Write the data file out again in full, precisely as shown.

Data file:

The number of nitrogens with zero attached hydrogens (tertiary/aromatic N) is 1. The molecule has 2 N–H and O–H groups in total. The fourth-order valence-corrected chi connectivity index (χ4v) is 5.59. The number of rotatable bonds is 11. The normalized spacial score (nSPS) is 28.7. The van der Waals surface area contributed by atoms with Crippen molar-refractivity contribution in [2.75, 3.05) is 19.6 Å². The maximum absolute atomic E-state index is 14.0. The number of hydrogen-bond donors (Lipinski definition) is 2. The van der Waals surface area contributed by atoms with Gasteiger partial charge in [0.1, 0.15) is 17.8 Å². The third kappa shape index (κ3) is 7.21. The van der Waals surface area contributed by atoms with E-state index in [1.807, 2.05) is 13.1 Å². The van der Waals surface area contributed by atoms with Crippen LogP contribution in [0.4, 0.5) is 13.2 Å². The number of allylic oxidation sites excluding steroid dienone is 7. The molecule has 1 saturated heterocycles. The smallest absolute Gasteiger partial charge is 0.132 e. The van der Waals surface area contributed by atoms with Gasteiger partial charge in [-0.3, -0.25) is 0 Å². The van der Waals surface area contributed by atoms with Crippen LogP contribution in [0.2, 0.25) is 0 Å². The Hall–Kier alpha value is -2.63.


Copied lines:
The number of nitrogens with zero attached hydrogens (tertiary/aromatic N) is 1. The molecule has 2 N–H and O–H groups in total. The fourth-order valence-corrected chi connectivity index (χ4v) is 5.59. The number of rotatable bonds is 11. The normalized spacial score (nSPS) is 28.7. The van der Waals surface area contributed by atoms with Crippen molar-refractivity contribution in [2.75, 3.05) is 19.6 Å². The maximum absolute atomic E-state index is 14.0. The number of hydrogen-bond donors (Lipinski definition) is 2. The van der Waals surface area contributed by atoms with Gasteiger partial charge in [0.1, 0.15) is 17.8 Å². The third kappa shape index (κ3) is 7.21. The van der Waals surface area contributed by atoms with E-state index in [1.807, 2.05) is 13.1 Å². The van der Waals surface area contributed by atoms with Crippen LogP contribution in [0.4, 0.5) is 13.2 Å². The number of allylic oxidation sites excluding steroid dienone is 7. The molecule has 1 saturated heterocycles. The smallest absolute Gasteiger partial charge is 0.132 e. The van der Waals surface area contributed by atoms with Gasteiger partial charge in [-0.3, -0.25) is 0 Å². The van der Waals surface area contributed by atoms with Crippen LogP contribution in [0.2, 0.25) is 0 Å². The Hall–Kier alpha value is -2.63.